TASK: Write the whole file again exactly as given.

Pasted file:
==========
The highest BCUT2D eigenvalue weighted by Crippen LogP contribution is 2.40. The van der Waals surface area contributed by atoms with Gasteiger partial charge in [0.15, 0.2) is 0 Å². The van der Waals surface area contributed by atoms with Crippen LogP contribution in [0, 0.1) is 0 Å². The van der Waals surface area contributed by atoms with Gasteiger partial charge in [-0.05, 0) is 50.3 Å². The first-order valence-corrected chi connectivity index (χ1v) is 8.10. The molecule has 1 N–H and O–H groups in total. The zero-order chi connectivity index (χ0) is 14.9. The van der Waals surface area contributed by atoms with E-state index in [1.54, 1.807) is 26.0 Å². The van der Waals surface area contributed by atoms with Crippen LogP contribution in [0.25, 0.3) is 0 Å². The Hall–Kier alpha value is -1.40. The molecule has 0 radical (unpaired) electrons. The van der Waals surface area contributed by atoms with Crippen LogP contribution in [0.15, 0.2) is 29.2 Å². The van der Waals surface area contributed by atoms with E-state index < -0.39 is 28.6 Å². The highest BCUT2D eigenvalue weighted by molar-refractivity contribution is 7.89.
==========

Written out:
The highest BCUT2D eigenvalue weighted by Crippen LogP contribution is 2.40. The van der Waals surface area contributed by atoms with Gasteiger partial charge in [0.15, 0.2) is 0 Å². The van der Waals surface area contributed by atoms with Crippen LogP contribution in [0, 0.1) is 0 Å². The van der Waals surface area contributed by atoms with Gasteiger partial charge in [-0.05, 0) is 50.3 Å². The first-order valence-corrected chi connectivity index (χ1v) is 8.10. The molecule has 1 N–H and O–H groups in total. The zero-order chi connectivity index (χ0) is 14.9. The van der Waals surface area contributed by atoms with E-state index in [1.54, 1.807) is 26.0 Å². The van der Waals surface area contributed by atoms with Crippen LogP contribution in [0.25, 0.3) is 0 Å². The Hall–Kier alpha value is -1.40. The molecule has 0 radical (unpaired) electrons. The van der Waals surface area contributed by atoms with Crippen LogP contribution in [0.15, 0.2) is 29.2 Å². The van der Waals surface area contributed by atoms with E-state index < -0.39 is 28.6 Å². The highest BCUT2D eigenvalue weighted by molar-refractivity contribution is 7.89.